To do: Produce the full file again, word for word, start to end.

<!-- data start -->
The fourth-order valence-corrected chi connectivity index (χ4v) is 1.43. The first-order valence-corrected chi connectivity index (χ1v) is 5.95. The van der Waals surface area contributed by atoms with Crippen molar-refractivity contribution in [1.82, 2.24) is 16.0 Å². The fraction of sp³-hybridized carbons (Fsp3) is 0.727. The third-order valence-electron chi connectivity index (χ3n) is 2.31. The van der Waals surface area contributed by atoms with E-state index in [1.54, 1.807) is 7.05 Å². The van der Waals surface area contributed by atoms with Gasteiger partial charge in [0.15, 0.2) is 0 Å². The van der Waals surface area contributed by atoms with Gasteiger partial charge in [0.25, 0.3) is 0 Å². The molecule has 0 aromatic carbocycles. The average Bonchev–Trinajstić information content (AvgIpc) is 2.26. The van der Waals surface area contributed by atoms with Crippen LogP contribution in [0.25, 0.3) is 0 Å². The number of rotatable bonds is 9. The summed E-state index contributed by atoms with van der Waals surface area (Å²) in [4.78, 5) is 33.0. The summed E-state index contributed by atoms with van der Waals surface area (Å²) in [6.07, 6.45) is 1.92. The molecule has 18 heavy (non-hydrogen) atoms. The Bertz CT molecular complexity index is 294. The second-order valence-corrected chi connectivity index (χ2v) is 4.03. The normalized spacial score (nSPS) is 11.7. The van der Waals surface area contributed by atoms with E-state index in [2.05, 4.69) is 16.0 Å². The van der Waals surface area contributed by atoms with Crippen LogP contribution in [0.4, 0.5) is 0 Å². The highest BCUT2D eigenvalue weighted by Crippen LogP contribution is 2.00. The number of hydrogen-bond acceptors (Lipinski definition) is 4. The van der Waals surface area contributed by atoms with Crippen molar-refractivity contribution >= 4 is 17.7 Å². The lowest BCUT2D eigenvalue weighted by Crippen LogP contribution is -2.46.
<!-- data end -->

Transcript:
The fourth-order valence-corrected chi connectivity index (χ4v) is 1.43. The first-order valence-corrected chi connectivity index (χ1v) is 5.95. The van der Waals surface area contributed by atoms with Crippen molar-refractivity contribution in [1.82, 2.24) is 16.0 Å². The fraction of sp³-hybridized carbons (Fsp3) is 0.727. The third-order valence-electron chi connectivity index (χ3n) is 2.31. The van der Waals surface area contributed by atoms with E-state index in [1.54, 1.807) is 7.05 Å². The van der Waals surface area contributed by atoms with Gasteiger partial charge in [0.15, 0.2) is 0 Å². The van der Waals surface area contributed by atoms with Gasteiger partial charge in [0.25, 0.3) is 0 Å². The molecule has 0 aromatic carbocycles. The average Bonchev–Trinajstić information content (AvgIpc) is 2.26. The van der Waals surface area contributed by atoms with Crippen LogP contribution in [0.25, 0.3) is 0 Å². The number of rotatable bonds is 9. The summed E-state index contributed by atoms with van der Waals surface area (Å²) in [4.78, 5) is 33.0. The summed E-state index contributed by atoms with van der Waals surface area (Å²) in [6.07, 6.45) is 1.92. The molecule has 18 heavy (non-hydrogen) atoms. The Bertz CT molecular complexity index is 294. The second-order valence-corrected chi connectivity index (χ2v) is 4.03. The normalized spacial score (nSPS) is 11.7. The van der Waals surface area contributed by atoms with E-state index in [2.05, 4.69) is 16.0 Å². The van der Waals surface area contributed by atoms with Crippen LogP contribution in [0.4, 0.5) is 0 Å². The highest BCUT2D eigenvalue weighted by Crippen LogP contribution is 2.00. The number of hydrogen-bond acceptors (Lipinski definition) is 4. The van der Waals surface area contributed by atoms with Crippen molar-refractivity contribution >= 4 is 17.7 Å². The lowest BCUT2D eigenvalue weighted by Crippen LogP contribution is -2.46.